- that the Final Business Case will be independently and objectively assessed, not only in terms of the process and methodology followed in its preparation but, more particularly, in terms of the underlying assumptions, calculations, analyses, conclusions and recommendations contained therein;
- that this assessment will cover, amongst other things, the robustness of the Public Sector Comparator, the qualitative and quantitative evaluation criteria and the application of these against the different procurement options, as well as the comparisons of the costs, benefits, risks, uncertainties, optimism bias and the sensitivity and the affordability analyses associated with the different procurement options; and
- that, in the event of PFI being confirmed as the best value for money and most affordable solution, the final contract will provide for all necessary safeguards, including those identified in this report.
The Committee regards these measures as being necessary and valuable in providing the optimal level of independent and objective assurance to the Minister, and ultimately to the Executive and the wider Assembly. (Paragraph 59)
10. The Committee recommends that any additional assessment or work necessary to provide the required assurances should be undertaken promptly and immediately once the Final Business Case and final contract are available. (Paragraph 60)
Location of Public Sector Jobs
11. The Committee recommends that the Department and the wider Executive implement the recommendation by the Committee on the Programme for Government, to develop an affirmative policy for the dispersal of public sector jobs, which ensures the capacity of the public sector to deliver a range of services efficiently and effectively, through a sustainable approach, and implemented ‘for the benefit of the whole of NI, as a matter of priority’. (Paragraph 63)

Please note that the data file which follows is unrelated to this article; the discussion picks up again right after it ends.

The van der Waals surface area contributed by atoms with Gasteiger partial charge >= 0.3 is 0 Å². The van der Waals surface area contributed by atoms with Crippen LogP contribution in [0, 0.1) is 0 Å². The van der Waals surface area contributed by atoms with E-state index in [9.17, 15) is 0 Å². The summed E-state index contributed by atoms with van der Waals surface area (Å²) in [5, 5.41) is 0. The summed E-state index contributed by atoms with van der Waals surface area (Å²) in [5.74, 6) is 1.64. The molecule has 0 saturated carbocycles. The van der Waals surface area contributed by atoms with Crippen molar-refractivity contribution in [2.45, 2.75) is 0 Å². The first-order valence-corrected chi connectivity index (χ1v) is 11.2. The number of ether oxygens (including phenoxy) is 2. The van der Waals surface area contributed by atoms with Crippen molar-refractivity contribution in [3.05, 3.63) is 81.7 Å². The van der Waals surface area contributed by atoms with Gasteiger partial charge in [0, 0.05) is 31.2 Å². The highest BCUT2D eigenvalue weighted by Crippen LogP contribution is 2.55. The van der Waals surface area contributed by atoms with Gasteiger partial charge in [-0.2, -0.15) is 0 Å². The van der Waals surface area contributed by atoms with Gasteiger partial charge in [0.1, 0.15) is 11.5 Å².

12. In echoing the call for an affirmative policy on dispersal, the Committee contends that this policy should not be framed simply in terms of the demographics of public sector jobs location or the need to transfer jobs outside the Belfast area. Rather, a strategic approach is required – in terms of the locations selected, the number, types and grades of jobs, and the functions or business units to be relocated – to maximise the benefits throughout NI. The Committee further believes that the Department, in categorising the location of offices within the public sector, should accurately reflect geographic reality. (Paragraph 64)
13. The Committee seeks further assurances that the final WP2010 contract and projected costs do not militate against future strategic decisions on the location of public sector jobs. (Paragraph 69)
14. Whilst acknowledging that the conditions in NI, in terms of the location of public sector jobs, will differ from elsewhere, the Committee, nonetheless, calls on the Department to learn the lessons from the international experience of public sector jobs dispersal and apply these, as appropriate, in the NI context. (Paragraph 80)
15. The Committee considers that, whilst the costs of dispersal are important, including the immediate investment requirements and shorter-term value-for-money considerations, the Department should give appropriate weighting to the longer-term strategic gains, including the potential of dispersal as a tool for supporting the development of the regional economic hubs and, thereby, closing the significant regional economic and prosperity gaps within NI. (Paragraph 85)
16. The Committee recommends that, as a complement to a high-level affirmative policy on dispersal, the Department takes the lead in developing a cross-cutting strategy on jobs location, covering NICS, local government and the wider public sector. This strategy should apply best practice, based on experience elsewhere, in providing a methodology for applying the guiding principles and for initiating and implementing individual dispersal projects. (Paragraph 87)
17. The Committee further recommends that, for the purposes of informing the strategy on jobs location, the Department commissions an independent study on how best to maximise the longer-term economic, social and environmental benefits from an affirmative dispersal policy. (Paragraph 88)